Images in ID-What's the Diagnosis
Despite modern surgical techniques and advanced antimicrobial therapy, osteomyelitis remains a difficult and challenging problem.1,2 In adults, osteomyelitis is usually a subacute or chronic infection that develops secondary to an open injury to bone and surrounding soft tissue.3 We report an unusual case of a patient who developed chronic osteomyelitis due to inner table sequestrum 1 year after the management of sickle injury.
A 23-year-old woman had alleged history of assault with a sickle 2 years back on her left temporoparietal region. Skull radiograph and computed tomographic (CT) scan showed fracture of left parietal bone and no intracranial lesion (Fig. 1). At that time, she had no deficits; wound was sutured primarily without removing the bone fragments, and patient was managed with daily dressing and a course of oral antibiotics that was given for a week at a peripheral hospital. Patient was apparently all right till 1 year back than when she started to have swelling and pain at the injured site. It was followed by pus discharge (pus culture showed Staphylococcus aureus sensitive to ceftriaxone, amikacin, and cloxacillin) that was persisting, despite a course of antibiotics. There was no history of fever, seizures, or altered sensorium. Now, the patient attends our outpatient clinic, and on local examination, she had unhealthy pus-discharging sinus at the anterior and lower end of previous scar associated with tender and boggy swelling. All blood investigations were normal except for low hemoglobin level (8.8 g/dL) and raised erythrocyte sedimentation rate (37 mm in first hour). Estimation of C-reactive protein could not be done. Her repeat radiograph showed sclerosed bone fragment with irregular lower margin suggestive of chronic osteomyelitis (Fig. 2). Plain and contrast CT scan showed inner table sequestrum on bone window with mild enhancement of dura mater (Figs. 2C, 3). She was continued with the antibiotics (injectable ceftriaxone, 1 g IV every 12 hours; injectable amikacin, 500 mg IV every 12 hours for 1 week) according to the previous pus culture report, followed by oral cloxacillin 250 mg TID for additional 4 weeks. She underwent removal of loose fragment and unhealthy granulation tissue and debridement of surrounding unhealthy bone. Pus culture was sterile, and histopathology was suggestive of chronic inflammation and chronic osteomyelitis. At follow-up, the patient has not had any further complications after her most recent treatment.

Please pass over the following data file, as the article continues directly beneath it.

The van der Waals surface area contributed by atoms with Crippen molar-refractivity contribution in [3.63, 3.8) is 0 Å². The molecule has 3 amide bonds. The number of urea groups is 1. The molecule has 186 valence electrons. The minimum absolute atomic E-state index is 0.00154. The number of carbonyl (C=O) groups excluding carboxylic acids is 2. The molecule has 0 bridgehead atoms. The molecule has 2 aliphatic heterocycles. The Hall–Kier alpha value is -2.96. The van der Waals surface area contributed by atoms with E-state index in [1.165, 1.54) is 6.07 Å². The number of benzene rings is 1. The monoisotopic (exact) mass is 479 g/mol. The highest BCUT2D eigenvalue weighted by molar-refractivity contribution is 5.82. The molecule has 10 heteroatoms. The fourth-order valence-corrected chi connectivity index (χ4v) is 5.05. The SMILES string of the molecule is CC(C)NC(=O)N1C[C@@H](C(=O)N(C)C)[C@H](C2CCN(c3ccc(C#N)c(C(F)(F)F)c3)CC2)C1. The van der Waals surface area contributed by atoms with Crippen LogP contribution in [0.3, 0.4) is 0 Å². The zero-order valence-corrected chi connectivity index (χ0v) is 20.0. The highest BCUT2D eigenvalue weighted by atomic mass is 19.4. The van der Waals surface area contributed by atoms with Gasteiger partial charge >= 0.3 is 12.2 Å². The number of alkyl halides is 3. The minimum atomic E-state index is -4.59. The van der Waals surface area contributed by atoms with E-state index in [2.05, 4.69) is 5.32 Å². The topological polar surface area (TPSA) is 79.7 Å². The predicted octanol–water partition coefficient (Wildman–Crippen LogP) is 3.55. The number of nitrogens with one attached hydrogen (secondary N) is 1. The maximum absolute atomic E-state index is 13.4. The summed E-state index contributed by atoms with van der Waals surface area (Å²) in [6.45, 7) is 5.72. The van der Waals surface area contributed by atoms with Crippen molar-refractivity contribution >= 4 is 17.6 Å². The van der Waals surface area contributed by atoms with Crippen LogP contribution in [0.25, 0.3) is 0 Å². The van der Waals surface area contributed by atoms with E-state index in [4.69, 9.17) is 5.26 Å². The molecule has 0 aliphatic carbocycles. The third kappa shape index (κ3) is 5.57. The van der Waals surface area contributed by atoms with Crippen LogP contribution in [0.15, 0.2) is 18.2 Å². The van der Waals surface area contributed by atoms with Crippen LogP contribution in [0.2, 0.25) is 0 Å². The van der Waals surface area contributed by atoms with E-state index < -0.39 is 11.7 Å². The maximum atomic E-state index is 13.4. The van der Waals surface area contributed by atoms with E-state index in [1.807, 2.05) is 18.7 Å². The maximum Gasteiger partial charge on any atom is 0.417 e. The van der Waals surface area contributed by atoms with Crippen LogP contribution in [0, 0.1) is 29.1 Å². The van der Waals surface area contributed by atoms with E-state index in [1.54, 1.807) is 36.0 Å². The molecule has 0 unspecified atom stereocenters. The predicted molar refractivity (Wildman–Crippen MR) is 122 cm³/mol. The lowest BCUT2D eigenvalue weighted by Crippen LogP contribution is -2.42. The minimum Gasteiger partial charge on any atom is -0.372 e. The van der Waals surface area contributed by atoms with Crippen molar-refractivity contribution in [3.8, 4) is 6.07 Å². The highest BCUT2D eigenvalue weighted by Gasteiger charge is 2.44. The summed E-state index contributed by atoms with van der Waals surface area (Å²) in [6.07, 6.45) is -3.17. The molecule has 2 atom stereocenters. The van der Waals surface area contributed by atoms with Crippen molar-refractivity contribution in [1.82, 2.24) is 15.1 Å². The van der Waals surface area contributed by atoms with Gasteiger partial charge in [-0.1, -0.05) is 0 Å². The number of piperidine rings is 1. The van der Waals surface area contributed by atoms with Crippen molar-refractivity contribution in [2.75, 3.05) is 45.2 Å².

As in the present case, the radiographs in chronic osteomyelitis may reveal osteolysis, periosteal reaction, and sequestra (segments of necrotic bone separated from living bone by granulation tissue).4,5 Plain films should always be the first step in the imaging assessment of osteomyelitis; however, the sensitivity for radiography has been reported to range from 43% to 75%, and the specificity, from 75% to 83%. The sensitivity and specificity of CT for the diagnosis of osteomyelitis are in the range of 65% to 75%; the sensitivity of magnetic resonance imaging for osteomyelitis has been generally reported as being between 82% and 100%, and specificity, between 75% and 96%.6 Computed tomographic scan will be helpful in detecting small areas of osteolysis in cortical bone, small foci of gas, and minute foreign bodies.4,7 In this case, CT scan showed a small piece of inner table that was acting as a sequestrum, and it also showed enhancement of dura, suggestive of chronic inflammation and infective foci. Because of the presence of infected bone fragments without a blood supply (sequestra), cure of chronic osteomyelitis with antibiotic therapy alone is rarely, if ever, possible in such cases.3,8 This patient had similar problem and have chronic discharging sinus for the last 1 year, with chronic purulent discharge. Adequate surgical debridement is the cornerstone of therapy for chronic osteomyelitis, and cure is not possible without removal of all the infected bone.3,8 Surgical debridement in patients with chronic osteomyelitis can be technically demanding.9 It is possible that with the retained fragment and drainage, there is localized osteomyelitis on nearby bone, and histopathology of surrounding bone will show the evidence and completeness of infection, although we could not perform such detailed examination in the present case. Histopathologic and microbiological examination of bone is the gold standard for diagnosing osteomyelitis. Cultures of sinus tract samples are not reliable for identifying causative organisms. Therefore, biopsy is advocated to determine the etiology of osteomyelitis.7,8 In this patient, pus culture was sterile maybe because she received a course of antibiotics; however, histopathology revealed features of chronic inflammation both in soft tissue and in the bone also. This case demonstrates the need for high index of suspicion and careful examination of the images and the need for adequate surgical control of infection in these patients.
The authors thank Ms Jayashree PR who assisted in writing and editing and offered suggestions for improvement of this paper.
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